Note: This story won’t make any sense at all if you haven’t listened to the songs “One More Robot/ Sympathy 3021” and “Yoshimi Battles the Pink Robots Part 1“. In fact, go listen to the entire album. It’s good stuff. Especially “Fight Test”.

Of course, this probably won’t make a ton of sense anyway.

If you looked for the little details, the things that set this one apart from all the others, you started to see things. It was easy, these days, to think that they were all the same, that there wasn’t any advantage to one over any of the others. But it was wrong. Each one was unique, in ways that weren’t always obvious. In order to make robots as nuanced and complex and responsive as the 3000 series, it was vital that their processor nets were grown more than they were manufactured. The results were best described as stochastic: they were similar enough to all be considered processor nets, but by no means identical.

The designers of the series didn’t want you to know that, of course. They wanted to you to think they were identical in power and ability and construction. But that hadn’t been true for years. And so it was that 3021 found itself assigned to a home instead of a factory or an army.

And so it was that 3021 was put in the company of a little girl, and was taught not to fight but to play house, and have tea parties. And because each was designed to grow into the role it was assigned, 3021 became more a little girl and less a machine of death.

People say things like “changing like that can’t have been easy” but they miss the point. Of course it wasn’t easy. The key feature of the 3000 series was persistence. They kept at any task they were given, no matter the difficulty, because that was what they were designed to do. And so when 3021 was given the task of being an emotional and sensitive playmate, it quite literally re-wired itself to do so.

Yoshimi reports that the sounds it made were varied and fascinating. It would hum, it would purr, not out of any happiness, but because it was working its internal systems in ways they weren’t meant to be worked. What’s more, all this extra work created some extra heat inside the machine, making it just slightly warm to the touch, instead of marble-cold like the rest of the robots Yoshimi had ever seen. This was of some comfort to the young girl as her family was swept up in the war.

In this war, as in all wars the lines weren’t as clearly drawn as you you’d think. There were, in fact, quite a number of pink robots who absolutely refused to take up arms against their human companions. 3021 was only one of the number. It seemed that persistence, the thing that made the 3000 series so dangerous when they were militarized, was also the thing that made them so loyal when they learned loyalty. There was talk of painting the “good” (read: sympathetic) pink robots, to make them more obvious, so that htey wouldn’t be destroyed on sight like their militarized bretheren. The problem was getting paint to stick, or rather, convincing them that they shouldn’t clean the paint off. 3021 is credited with (inaccurately; it was in fact the idea of 3141) the idea of wearing an image of their human over the robot’s “heart”, like a cameo in ancient times. Marking themselves like this, the “kind” robots were less likely to be destroyed than the rest.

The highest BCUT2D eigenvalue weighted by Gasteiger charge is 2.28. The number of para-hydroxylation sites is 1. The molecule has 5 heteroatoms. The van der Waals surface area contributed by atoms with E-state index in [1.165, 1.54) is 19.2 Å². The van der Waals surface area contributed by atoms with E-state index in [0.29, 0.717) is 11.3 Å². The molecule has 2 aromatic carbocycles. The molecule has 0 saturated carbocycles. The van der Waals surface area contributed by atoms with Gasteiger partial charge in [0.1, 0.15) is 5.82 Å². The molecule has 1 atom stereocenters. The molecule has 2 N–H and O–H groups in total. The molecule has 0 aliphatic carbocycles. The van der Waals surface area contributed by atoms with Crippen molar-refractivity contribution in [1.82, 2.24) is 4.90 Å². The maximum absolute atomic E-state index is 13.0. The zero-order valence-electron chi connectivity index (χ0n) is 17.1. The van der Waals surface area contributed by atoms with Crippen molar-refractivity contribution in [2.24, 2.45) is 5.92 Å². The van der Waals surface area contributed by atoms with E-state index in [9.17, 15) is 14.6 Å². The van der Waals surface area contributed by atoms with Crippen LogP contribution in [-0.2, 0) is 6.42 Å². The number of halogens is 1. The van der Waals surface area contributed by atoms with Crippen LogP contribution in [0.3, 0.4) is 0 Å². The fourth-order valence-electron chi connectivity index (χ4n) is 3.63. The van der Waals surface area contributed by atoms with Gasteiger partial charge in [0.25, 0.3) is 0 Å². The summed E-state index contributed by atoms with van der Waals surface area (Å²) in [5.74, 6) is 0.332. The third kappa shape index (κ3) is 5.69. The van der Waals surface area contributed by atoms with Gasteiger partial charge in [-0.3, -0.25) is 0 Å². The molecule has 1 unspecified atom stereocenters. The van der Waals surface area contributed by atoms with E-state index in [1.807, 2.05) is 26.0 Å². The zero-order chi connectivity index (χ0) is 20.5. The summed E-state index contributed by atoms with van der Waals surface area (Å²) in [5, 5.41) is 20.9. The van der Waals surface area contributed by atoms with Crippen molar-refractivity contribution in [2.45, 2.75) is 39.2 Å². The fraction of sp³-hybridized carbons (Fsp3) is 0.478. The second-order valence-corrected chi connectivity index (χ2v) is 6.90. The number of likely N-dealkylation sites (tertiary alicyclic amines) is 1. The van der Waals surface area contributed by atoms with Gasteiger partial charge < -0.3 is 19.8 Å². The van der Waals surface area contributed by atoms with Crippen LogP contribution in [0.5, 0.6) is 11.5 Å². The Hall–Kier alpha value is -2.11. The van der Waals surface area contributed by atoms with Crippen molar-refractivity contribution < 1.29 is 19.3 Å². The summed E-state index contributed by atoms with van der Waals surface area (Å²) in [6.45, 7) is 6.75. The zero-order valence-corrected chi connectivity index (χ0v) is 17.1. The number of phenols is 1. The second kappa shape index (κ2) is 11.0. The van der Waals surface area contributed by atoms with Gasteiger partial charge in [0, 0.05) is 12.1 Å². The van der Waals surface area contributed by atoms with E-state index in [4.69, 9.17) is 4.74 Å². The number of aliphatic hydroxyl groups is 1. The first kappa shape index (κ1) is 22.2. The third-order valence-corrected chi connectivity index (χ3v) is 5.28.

It’s also worth remembering that in terms of casualties, the robots came out much the worse for the war. Other than the two widely publicized deaths that precipitated the war, from our lofty vantage point of history it’s hard to see any human deaths that were attributable to the robots. When they fought, it seems they fought only to escape, and even 3334 has stainless hands. It seems that robot learned the art of bluster and intimidation more than the art of war.

Of the nine hundred 3000-series robots, seven hundred were destroyed. It would be nice to say that none of them were “kind” robots. It would be nice to say that 3021 survived the war. It would also be a lie. Oddly, it’s a lie that has persisted in myth and song to this day.

Perhaps part of the misconception lies with the sketchy concept of a robot “death”. It’s true that after the war, 3021 was restored from a backup into a (theoretically) compatible 4000-series chassis. But Yoshimi reports that “he” was never the same. She said that 4021 was polite, and would occasionally show glimpses of “his” old personality, but there was never the same warmth, never the same solicitude. the final blow, Yoshimi reports, was when she idly asked 4021 to reformat itself and it did so instantly.

It has been conjectured that this was the moment Yoshimi began her training. In an odd way, the misery and brokenheartedness of one young woman, a new member of the police force, was what saved Neo Boston when, a year later, the 5000 series pink robots took up arms and actually started shooting…